The US trade deficit fell back to a more normal level in April after a surge the previous month as the distortions from the West Coast port slowdown began to ebb. 

The Commerce Department said today that the April deficit fell to $4.09 billion from the huge $50.6 billion in March.  

Exports gained $1.9 billion to $189.9 billion, while imports fell $7.8 billion to $230.8 billion. 

The return to normal of processing goods through the key ports on the US Pacific coast appeared to be the main reason for the sharp swing.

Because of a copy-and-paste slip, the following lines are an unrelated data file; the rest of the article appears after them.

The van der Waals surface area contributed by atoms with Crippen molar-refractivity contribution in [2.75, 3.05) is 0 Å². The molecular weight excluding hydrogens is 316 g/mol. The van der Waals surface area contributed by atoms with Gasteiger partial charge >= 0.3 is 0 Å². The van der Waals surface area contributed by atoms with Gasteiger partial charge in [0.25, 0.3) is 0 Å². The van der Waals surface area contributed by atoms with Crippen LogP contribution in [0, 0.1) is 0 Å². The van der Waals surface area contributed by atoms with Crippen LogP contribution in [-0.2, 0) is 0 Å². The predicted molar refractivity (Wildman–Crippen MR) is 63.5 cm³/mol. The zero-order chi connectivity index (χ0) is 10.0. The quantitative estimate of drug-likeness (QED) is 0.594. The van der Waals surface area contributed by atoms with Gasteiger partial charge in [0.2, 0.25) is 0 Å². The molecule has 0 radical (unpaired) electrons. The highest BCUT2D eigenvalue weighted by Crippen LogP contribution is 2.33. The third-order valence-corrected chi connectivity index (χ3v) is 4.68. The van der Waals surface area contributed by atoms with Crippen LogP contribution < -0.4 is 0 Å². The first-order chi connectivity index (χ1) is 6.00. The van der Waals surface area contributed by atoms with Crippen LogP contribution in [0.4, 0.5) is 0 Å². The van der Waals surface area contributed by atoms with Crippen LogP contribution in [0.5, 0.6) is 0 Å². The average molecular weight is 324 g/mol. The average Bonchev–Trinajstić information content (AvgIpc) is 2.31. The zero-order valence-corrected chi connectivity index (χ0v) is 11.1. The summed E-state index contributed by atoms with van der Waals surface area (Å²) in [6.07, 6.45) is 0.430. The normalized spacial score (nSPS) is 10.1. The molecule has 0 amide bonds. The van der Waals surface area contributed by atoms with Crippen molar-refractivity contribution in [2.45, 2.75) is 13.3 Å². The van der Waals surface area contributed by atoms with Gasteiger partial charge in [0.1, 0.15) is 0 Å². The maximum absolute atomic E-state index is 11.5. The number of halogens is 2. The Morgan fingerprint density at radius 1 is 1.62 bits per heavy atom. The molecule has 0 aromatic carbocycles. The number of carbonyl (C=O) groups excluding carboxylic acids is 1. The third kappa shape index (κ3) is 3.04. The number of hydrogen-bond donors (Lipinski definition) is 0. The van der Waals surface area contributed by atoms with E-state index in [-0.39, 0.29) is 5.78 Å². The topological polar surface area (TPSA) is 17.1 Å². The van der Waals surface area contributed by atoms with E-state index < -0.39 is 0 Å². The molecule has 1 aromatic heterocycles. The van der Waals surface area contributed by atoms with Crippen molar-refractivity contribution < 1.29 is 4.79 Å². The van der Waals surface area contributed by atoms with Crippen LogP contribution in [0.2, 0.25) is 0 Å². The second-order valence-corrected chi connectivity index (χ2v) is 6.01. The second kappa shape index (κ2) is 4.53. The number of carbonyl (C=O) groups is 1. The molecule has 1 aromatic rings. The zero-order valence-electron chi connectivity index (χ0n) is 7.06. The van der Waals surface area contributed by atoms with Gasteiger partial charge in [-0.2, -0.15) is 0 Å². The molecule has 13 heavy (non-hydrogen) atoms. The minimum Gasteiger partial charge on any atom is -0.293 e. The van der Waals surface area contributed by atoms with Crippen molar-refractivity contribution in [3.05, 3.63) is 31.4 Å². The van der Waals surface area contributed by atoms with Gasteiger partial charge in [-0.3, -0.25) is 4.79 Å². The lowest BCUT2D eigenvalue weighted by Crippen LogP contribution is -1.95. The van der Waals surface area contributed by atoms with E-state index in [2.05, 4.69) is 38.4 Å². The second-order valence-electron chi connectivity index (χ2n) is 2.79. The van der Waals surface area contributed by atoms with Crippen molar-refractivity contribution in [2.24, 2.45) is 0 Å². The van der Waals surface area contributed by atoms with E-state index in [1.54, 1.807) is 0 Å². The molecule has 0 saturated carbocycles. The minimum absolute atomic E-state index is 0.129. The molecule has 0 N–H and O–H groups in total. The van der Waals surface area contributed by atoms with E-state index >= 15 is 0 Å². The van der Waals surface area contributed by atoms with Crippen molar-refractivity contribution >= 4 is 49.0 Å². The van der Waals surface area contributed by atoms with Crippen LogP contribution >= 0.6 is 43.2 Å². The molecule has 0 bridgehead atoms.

The end in February of the three-month labour slowdown unleashed a flood of imports in March from vessels that had stacked up outside the ports. 

Meanwhile, the processing of exports was further delayed, helping boost the April total. 

The US deficit the first four months of the year was up just 0.9% from the same time in 2014. But underpinning that was a 2.3% decline in exports, compared to a 1.8% rise in imports.